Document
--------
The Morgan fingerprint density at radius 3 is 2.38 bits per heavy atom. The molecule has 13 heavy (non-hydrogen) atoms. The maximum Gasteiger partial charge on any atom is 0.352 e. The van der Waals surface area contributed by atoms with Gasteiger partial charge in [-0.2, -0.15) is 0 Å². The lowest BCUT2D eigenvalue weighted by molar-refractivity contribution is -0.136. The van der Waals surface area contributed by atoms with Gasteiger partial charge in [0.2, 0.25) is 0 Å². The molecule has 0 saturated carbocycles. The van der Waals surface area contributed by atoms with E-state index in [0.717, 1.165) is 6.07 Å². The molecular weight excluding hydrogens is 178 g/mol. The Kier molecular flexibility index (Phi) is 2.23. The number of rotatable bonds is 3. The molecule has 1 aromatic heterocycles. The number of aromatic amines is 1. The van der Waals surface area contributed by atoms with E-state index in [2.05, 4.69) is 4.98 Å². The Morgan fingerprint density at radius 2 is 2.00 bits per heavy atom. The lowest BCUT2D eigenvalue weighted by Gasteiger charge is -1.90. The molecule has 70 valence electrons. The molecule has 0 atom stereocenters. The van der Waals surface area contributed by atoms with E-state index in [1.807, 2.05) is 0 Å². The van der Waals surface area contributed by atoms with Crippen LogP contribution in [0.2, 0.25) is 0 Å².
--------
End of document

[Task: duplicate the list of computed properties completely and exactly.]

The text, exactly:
The Morgan fingerprint density at radius 3 is 2.38 bits per heavy atom. The molecule has 13 heavy (non-hydrogen) atoms. The maximum Gasteiger partial charge on any atom is 0.352 e. The van der Waals surface area contributed by atoms with Gasteiger partial charge in [-0.2, -0.15) is 0 Å². The lowest BCUT2D eigenvalue weighted by molar-refractivity contribution is -0.136. The van der Waals surface area contributed by atoms with Gasteiger partial charge in [0.2, 0.25) is 0 Å². The molecule has 0 saturated carbocycles. The van der Waals surface area contributed by atoms with E-state index in [0.717, 1.165) is 6.07 Å². The molecular weight excluding hydrogens is 178 g/mol. The Kier molecular flexibility index (Phi) is 2.23. The number of rotatable bonds is 3. The molecule has 1 aromatic heterocycles. The number of aromatic amines is 1. The van der Waals surface area contributed by atoms with E-state index in [2.05, 4.69) is 4.98 Å². The Morgan fingerprint density at radius 2 is 2.00 bits per heavy atom. The lowest BCUT2D eigenvalue weighted by Gasteiger charge is -1.90. The molecule has 70 valence electrons. The molecule has 0 atom stereocenters. The van der Waals surface area contributed by atoms with E-state index in [1.807, 2.05) is 0 Å². The van der Waals surface area contributed by atoms with Crippen LogP contribution in [0.2, 0.25) is 0 Å².